But there is a better way. You can define a displacement operator by the action $\hat{D}(\alpha)|0\rangle = |\alpha\rangle$ and then you have $\hat{D}(\alpha)\hat{a}\hat{D}^\dagger(\alpha) = \hat{a}+\alpha$. You can combine this with the formulas for $\hat{O}\hat{a}\hat{O}^\dagger$, $\hat{O}\hat{b}\hat{O}^\dagger$ to see how the annihilation operators are transformed. What you should get is a beam-splitting of the two coherent states, i.e., $$|\alpha,\beta\rangle\to|t\alpha+r\beta,t\beta-r\alpha\rangle$$, where $t = \cos\theta$, $r = \sin\theta$.

• Could you explain how to combine $\hat{D}(\alpha)\hat{a}\hat{D}^\dagger(\alpha)$ with $\hat{O}\hat{a}\hat{O}^\dagger$ and $\hat{O}\hat{b}\hat{O}^\dagger$ to get the result? I don't see how to do this. Commented May 7, 2013 at 11:15
• Hi, I would still like some clarification on the above step if possible. Commented May 8, 2013 at 4:24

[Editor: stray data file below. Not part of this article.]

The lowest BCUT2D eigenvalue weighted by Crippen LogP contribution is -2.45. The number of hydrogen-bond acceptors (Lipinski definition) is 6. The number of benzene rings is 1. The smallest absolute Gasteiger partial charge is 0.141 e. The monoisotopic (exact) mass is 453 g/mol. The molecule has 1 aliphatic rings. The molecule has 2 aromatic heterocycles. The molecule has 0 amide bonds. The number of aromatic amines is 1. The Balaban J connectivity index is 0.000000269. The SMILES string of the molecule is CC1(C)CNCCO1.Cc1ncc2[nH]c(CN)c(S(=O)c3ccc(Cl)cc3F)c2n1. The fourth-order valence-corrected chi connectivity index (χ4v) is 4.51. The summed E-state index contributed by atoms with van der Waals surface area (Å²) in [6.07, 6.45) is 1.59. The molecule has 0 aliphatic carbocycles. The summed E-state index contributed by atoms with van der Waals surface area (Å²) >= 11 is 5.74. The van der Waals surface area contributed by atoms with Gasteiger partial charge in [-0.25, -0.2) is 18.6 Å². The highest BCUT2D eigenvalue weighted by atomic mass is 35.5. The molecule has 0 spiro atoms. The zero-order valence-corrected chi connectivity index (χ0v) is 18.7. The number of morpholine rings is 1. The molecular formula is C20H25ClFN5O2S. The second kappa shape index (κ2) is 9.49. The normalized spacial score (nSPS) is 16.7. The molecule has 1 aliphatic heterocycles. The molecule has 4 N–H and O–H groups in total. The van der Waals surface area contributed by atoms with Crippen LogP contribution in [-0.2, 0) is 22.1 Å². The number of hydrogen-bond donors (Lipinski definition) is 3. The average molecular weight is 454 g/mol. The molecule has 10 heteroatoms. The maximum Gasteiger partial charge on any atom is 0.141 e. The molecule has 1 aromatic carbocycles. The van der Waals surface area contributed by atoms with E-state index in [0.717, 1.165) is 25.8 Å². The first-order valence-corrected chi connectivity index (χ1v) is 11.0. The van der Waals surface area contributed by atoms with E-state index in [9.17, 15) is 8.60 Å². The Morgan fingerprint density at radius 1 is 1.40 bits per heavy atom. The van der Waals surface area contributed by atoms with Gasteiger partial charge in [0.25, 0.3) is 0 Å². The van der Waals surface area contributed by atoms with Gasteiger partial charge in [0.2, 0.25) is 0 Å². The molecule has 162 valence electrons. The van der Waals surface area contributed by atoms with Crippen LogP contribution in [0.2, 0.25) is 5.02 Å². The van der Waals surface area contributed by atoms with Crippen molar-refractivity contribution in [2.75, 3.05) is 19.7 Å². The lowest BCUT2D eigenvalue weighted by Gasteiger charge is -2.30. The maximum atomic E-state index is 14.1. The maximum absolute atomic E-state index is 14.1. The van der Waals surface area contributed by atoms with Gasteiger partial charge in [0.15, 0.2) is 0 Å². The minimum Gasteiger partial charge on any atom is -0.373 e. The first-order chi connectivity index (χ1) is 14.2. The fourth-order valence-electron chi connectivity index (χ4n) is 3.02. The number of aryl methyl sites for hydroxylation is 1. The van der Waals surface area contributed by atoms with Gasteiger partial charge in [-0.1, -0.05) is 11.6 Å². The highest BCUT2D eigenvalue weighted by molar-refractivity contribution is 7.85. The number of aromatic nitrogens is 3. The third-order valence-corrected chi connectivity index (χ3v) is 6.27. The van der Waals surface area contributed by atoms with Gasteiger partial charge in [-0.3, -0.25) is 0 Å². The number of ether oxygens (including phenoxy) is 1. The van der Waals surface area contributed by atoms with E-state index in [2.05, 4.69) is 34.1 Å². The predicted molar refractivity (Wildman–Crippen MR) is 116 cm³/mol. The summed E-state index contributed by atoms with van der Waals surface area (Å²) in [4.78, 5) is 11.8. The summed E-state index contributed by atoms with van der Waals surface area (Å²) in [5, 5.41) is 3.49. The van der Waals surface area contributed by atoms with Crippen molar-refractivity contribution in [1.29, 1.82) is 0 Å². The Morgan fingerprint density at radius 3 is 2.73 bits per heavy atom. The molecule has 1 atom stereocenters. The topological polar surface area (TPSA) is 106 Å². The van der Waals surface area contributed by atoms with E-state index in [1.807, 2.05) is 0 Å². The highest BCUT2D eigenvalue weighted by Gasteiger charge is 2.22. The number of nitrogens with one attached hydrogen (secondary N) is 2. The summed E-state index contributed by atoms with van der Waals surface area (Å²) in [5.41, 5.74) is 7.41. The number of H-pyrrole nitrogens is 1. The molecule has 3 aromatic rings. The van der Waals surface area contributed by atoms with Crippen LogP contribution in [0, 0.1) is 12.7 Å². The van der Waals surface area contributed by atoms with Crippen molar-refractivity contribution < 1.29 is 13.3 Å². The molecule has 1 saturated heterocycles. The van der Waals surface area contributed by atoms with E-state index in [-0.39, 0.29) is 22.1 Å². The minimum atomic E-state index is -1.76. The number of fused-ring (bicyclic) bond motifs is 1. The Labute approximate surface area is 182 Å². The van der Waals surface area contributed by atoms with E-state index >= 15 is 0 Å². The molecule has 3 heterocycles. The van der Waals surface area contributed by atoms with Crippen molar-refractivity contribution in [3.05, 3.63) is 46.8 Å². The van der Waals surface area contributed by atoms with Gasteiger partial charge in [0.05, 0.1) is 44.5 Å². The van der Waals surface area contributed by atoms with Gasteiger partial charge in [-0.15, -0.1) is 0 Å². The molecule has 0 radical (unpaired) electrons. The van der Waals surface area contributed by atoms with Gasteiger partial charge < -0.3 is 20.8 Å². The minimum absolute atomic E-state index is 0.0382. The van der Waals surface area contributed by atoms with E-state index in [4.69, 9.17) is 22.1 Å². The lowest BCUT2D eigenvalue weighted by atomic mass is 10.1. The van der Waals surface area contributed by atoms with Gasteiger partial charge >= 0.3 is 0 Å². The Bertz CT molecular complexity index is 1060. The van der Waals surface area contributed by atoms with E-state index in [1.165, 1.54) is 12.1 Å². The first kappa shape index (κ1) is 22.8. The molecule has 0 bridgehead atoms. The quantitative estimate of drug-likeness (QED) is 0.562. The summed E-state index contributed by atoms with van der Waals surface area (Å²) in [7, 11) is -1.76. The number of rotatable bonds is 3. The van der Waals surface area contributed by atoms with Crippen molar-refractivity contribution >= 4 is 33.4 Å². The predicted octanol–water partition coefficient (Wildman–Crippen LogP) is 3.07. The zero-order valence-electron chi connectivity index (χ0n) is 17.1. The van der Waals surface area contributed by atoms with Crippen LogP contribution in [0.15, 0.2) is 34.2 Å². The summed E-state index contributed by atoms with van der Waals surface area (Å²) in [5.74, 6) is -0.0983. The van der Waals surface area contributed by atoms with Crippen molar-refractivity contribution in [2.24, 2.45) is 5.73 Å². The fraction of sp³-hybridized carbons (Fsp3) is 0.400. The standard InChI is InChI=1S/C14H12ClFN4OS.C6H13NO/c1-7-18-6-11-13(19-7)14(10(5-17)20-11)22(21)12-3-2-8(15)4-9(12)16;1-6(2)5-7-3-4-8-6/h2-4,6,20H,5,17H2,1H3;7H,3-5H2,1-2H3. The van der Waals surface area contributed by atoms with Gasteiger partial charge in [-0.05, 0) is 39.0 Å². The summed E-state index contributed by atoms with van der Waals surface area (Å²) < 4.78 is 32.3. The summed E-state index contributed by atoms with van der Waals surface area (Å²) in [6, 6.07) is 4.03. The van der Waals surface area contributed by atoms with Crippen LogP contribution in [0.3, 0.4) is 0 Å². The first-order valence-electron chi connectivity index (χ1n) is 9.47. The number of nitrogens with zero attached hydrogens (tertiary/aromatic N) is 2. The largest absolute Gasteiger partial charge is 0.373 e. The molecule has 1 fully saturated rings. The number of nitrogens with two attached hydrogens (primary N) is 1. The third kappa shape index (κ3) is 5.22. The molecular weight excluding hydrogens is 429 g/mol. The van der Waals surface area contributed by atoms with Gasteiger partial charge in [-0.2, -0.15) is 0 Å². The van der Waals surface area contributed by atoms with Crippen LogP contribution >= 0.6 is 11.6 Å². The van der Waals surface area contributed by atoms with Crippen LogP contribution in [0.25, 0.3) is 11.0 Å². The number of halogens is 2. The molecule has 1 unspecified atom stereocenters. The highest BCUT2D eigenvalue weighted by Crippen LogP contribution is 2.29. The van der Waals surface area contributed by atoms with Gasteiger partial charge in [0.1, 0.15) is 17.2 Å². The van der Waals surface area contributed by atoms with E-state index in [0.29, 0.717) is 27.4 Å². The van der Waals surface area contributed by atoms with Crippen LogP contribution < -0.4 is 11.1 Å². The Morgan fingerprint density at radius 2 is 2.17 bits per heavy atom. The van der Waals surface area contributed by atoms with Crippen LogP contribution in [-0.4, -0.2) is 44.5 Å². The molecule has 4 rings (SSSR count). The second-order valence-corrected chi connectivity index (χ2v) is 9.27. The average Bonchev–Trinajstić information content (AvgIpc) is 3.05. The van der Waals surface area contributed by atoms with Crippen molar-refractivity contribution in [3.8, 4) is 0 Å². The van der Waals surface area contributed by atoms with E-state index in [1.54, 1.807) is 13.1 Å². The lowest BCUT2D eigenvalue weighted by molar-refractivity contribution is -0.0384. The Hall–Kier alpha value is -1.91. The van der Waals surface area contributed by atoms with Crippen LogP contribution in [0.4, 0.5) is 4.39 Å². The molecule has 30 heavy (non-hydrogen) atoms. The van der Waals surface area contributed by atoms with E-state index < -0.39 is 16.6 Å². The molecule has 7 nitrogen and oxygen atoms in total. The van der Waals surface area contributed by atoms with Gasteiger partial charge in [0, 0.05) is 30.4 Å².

• I'll get to it in a while, having a busy week. Please be patient. Commented May 8, 2013 at 11:28

Let us change OP's notation $a\to a_1$ and $b \to a_2$. We write collectively the two annihilation operators as a column two-vector

$$\tag{1} \vec{a}~:=~\begin{bmatrix} a_1 \\ a_2 \end{bmatrix}.$$

We have the Heisenberg algebra

$$\tag{2} [a_i,a_j^{\dagger}] ~=~\delta_{ij} {\bf 1}, \qquad [a_i,a_j] ~=~0, \qquad [a_i^{\dagger},a_j^{\dagger}] ~=~0,\qquad i,j~\in~\{1,2\},$$

and the vacuum state

$$\tag{3} a_i | 0\rangle ~=~0.$$

Define un-normalized coherent states

$$\tag{4} |\vec{\alpha} )_a ~:=~ e^{ a^{\dagger}_i \alpha_i} | 0\rangle .$$

The idea is now to diagonalize the ${\cal O}$ operator. Define unitary matrix